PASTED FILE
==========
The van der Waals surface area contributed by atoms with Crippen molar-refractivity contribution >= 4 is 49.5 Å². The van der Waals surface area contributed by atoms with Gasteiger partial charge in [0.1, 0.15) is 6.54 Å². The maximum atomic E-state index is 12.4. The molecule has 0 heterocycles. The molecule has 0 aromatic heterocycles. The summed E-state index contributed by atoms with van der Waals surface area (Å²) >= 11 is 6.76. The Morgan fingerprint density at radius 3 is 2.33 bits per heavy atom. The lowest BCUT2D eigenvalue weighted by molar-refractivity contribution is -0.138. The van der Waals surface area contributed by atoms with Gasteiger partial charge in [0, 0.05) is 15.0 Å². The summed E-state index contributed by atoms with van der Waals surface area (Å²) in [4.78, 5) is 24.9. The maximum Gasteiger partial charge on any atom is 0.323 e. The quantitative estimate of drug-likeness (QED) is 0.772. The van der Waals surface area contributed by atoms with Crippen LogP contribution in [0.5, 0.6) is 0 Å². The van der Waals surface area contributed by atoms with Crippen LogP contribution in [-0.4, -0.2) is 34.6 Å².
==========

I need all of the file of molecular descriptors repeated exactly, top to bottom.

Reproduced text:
The van der Waals surface area contributed by atoms with Crippen molar-refractivity contribution >= 4 is 49.5 Å². The van der Waals surface area contributed by atoms with Gasteiger partial charge in [0.1, 0.15) is 6.54 Å². The maximum atomic E-state index is 12.4. The molecule has 0 heterocycles. The molecule has 0 aromatic heterocycles. The summed E-state index contributed by atoms with van der Waals surface area (Å²) >= 11 is 6.76. The Morgan fingerprint density at radius 3 is 2.33 bits per heavy atom. The lowest BCUT2D eigenvalue weighted by molar-refractivity contribution is -0.138. The van der Waals surface area contributed by atoms with Gasteiger partial charge in [0, 0.05) is 15.0 Å². The summed E-state index contributed by atoms with van der Waals surface area (Å²) in [4.78, 5) is 24.9. The maximum Gasteiger partial charge on any atom is 0.323 e. The quantitative estimate of drug-likeness (QED) is 0.772. The van der Waals surface area contributed by atoms with Crippen LogP contribution in [0.5, 0.6) is 0 Å². The van der Waals surface area contributed by atoms with Crippen LogP contribution in [-0.4, -0.2) is 34.6 Å².